In weeks 28-32 of your pregnancy, you may:
Find the movement of your baby to be comforting and enjoyable. The sensation of fetal movement is different for every woman and the movement of each baby is different. If your baby seems unusually quiet, lie on your side, drink cold fluids and focus on the activity of your baby. If your baby continues to be inactive, call your health care provider.
Have back-aches – This is often due to the increased weight of the growing uterus. There are a few steps you can take to help: try wearing comfortable, low-heeled shoes; make sure you are lifting with your legs and try to maintain good posture. Your family can help too: if you have small children, encourage them to climb onto your lap instead of lifting them. Your spouse / partner can also help by giving you a massage.
Experience leg cramps – There are a few things you can do to reduce these. Try loosening heavy covers at end of bed and point your toes toward head when cramping occurs. You can also elevate your legs and rest on your left side. Regular exercise may also help – especially walking or swimming.
Have swelling in feet and ankles – drink at least six to eight glasses of fluids per day and avoid clothes that bind legs. Call your health care provider if you have swelling in face or hands.
Notice changes in desire for sexual activity – It is normal to experience changes in your libido. Explore alternative ways of expressing affection.
I am about 15 inches long and I weigh two to two-and-one-half pounds. I can move my arms and legs freely. My eyes are becoming sensitive to light and I can hear, taste, and respond to your touch.
1. Keep planning your baby’s arrival.
If you haven’t already, you will need to make lots of decisions about some key topics.
Your method of feeding – If you are considering breastfeeding: talk to other women you know who have successfully breastfed their infants; talk to your partner about your desire to breastfeed; try to attend a breastfeeding class or a Le Leche League meeting.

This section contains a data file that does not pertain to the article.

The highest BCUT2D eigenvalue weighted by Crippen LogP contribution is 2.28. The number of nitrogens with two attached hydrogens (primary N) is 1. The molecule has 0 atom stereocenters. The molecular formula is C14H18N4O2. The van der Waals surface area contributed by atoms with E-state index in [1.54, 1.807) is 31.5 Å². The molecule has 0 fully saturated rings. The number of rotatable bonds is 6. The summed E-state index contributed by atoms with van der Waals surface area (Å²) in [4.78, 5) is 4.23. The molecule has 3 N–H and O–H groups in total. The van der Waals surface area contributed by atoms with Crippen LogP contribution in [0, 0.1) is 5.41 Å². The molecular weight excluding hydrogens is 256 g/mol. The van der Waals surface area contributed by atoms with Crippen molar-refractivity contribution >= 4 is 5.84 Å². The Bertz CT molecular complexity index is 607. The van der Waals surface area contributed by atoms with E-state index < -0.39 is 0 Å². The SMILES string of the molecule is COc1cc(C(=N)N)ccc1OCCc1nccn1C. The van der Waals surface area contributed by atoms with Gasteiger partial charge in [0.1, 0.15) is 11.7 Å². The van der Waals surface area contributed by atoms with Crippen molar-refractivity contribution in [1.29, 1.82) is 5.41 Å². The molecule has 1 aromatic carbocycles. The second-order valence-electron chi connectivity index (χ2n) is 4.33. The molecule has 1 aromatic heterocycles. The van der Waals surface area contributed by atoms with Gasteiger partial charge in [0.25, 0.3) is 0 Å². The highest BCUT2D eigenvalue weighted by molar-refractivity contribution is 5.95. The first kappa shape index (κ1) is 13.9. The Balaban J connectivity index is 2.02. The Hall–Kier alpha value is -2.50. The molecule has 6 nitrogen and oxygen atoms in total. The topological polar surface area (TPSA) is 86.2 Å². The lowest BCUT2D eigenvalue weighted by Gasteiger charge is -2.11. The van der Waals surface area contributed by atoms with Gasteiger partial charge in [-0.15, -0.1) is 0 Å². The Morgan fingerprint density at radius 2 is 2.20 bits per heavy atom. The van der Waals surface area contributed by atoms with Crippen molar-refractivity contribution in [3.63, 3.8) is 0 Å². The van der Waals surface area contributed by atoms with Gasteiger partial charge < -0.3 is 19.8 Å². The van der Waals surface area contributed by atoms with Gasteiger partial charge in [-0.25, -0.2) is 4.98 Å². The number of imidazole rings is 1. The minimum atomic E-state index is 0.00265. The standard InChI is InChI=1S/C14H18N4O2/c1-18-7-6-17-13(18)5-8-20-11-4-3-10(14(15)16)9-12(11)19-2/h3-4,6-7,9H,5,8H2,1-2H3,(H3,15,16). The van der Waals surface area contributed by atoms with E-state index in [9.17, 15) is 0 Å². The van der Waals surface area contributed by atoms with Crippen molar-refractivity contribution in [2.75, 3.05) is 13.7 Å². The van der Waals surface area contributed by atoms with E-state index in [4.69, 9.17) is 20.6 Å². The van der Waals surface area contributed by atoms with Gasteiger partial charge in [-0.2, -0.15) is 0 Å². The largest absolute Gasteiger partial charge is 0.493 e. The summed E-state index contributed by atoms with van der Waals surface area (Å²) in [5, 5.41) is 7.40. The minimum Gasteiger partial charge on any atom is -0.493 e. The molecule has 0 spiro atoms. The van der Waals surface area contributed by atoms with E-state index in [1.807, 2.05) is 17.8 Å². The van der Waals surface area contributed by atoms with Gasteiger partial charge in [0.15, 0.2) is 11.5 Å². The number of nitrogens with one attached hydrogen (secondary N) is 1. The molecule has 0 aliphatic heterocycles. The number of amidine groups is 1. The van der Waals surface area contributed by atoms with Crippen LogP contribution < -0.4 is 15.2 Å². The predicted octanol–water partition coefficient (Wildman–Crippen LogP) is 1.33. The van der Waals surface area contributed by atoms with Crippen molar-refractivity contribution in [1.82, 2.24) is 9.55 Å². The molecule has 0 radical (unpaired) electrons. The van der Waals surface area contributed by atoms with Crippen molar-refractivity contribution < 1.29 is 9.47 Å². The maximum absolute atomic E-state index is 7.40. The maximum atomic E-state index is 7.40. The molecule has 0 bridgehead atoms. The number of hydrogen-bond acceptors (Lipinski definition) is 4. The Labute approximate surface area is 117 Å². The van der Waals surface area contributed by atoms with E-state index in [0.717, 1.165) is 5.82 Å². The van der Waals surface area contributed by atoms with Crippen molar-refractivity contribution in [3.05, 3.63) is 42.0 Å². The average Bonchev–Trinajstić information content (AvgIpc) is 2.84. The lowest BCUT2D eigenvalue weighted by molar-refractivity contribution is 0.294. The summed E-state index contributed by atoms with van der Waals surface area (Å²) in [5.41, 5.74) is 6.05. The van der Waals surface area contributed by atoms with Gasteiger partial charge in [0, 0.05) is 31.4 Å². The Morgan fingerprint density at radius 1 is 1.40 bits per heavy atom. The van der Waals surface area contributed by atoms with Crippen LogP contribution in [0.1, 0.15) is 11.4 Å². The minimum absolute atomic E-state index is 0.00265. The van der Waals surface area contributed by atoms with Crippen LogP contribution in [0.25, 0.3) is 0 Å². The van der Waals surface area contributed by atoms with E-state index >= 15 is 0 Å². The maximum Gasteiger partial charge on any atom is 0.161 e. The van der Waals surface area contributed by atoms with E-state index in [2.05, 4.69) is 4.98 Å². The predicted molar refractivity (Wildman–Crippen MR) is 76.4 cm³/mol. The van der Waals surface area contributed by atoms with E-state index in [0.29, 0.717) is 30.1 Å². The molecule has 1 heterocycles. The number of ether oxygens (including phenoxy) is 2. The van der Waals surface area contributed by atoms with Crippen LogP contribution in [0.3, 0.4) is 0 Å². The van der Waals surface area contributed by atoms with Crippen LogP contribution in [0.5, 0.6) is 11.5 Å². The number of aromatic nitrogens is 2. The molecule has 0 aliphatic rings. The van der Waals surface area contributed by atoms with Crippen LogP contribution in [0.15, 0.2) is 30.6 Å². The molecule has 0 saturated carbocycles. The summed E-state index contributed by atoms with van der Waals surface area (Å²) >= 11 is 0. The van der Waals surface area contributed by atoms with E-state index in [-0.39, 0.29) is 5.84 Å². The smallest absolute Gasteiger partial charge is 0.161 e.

Your Baby’s Health Care Provider – Learn more about finding the right health care provider for your child or search for someone near you.
Gathering Supplies – You are also ready to gather all the supplies you will need: a crib, car seat, gowns, and sleep sacks. Educate yourself on safe baby equipment and items to avoid. Some baby equipment sold in stores can be harmful or not be helpful for your baby’s growth and development. For more information, visit greatstartkids.com and click on “Docs and Links” tab.
Child Care – For information on quality providers in your area, visit greatstarttoquality.org or call 1-877-614-7328.
Prepare a Safe Sleep Environment – Babies need to sleep on their backs, alone, and in a crib with a tight-fitting sheet and no blankets, quilts or stuffed toys. Ask your Healthy Futures nurse for more information or, visit www.michigan.gov/safesleep for more information.
Prepare a Smoke-Free Environment – A smoke-free environment – in the home and car – is something parents can do to help keep babies healthy. Quitting is seriously difficult – but you don’t have to do it alone. Find support near you.
2. Keep up the good work on nutrition but keep in mind that nutrient requirements change in the third trimester.
Although organ development is largely complete, your baby is expected to triple in size during this time. Important nutrients during the third trimester include:
Iron: Sources of iron include lean meats, fish, dried beans, dark molasses, and enriched grains, like Malt-O-Meal and other cereals. Look for cereal that is at least 50% iron fortified. Eating a piece of fruit or other food with vitamin C can help your body absorb the iron better.
Calcium: Sources include milk, milk products, tofu, and calcium-added orange juice.
Magnesium: Sources include seeds, nuts, legumes, unmilled grains, dark green vegetables, tofu, and chili beans.
Omega-3 fatty acids and docosahexaenoic acid (DHA): sources include tuna, seafood, canola oil, flaxseed oil, and English walnuts
**A note about seafood: some products such as shark, salmon, and swordfish can be of concern during pregnancy due to their high mercury content. Talk with your health care provider about safe seafood and freshwater fish consumption during pregnancy.
3. Talk to your health care provider about vaccinations.
The CDC recommends that women receive the Tdap vaccine (Tetanus – Diphtheria – Pertussis) between the 27th and36th week of every pregnancy, preferably during the earlier part of this time period. After you get the shot, your body creates protective antibodies and passes some of them to your baby before birth. These antibodies give your baby some short-term protection against whooping cough in early life. This early protection is important because babies can’t get their own vaccine until they are two months old. Learn more.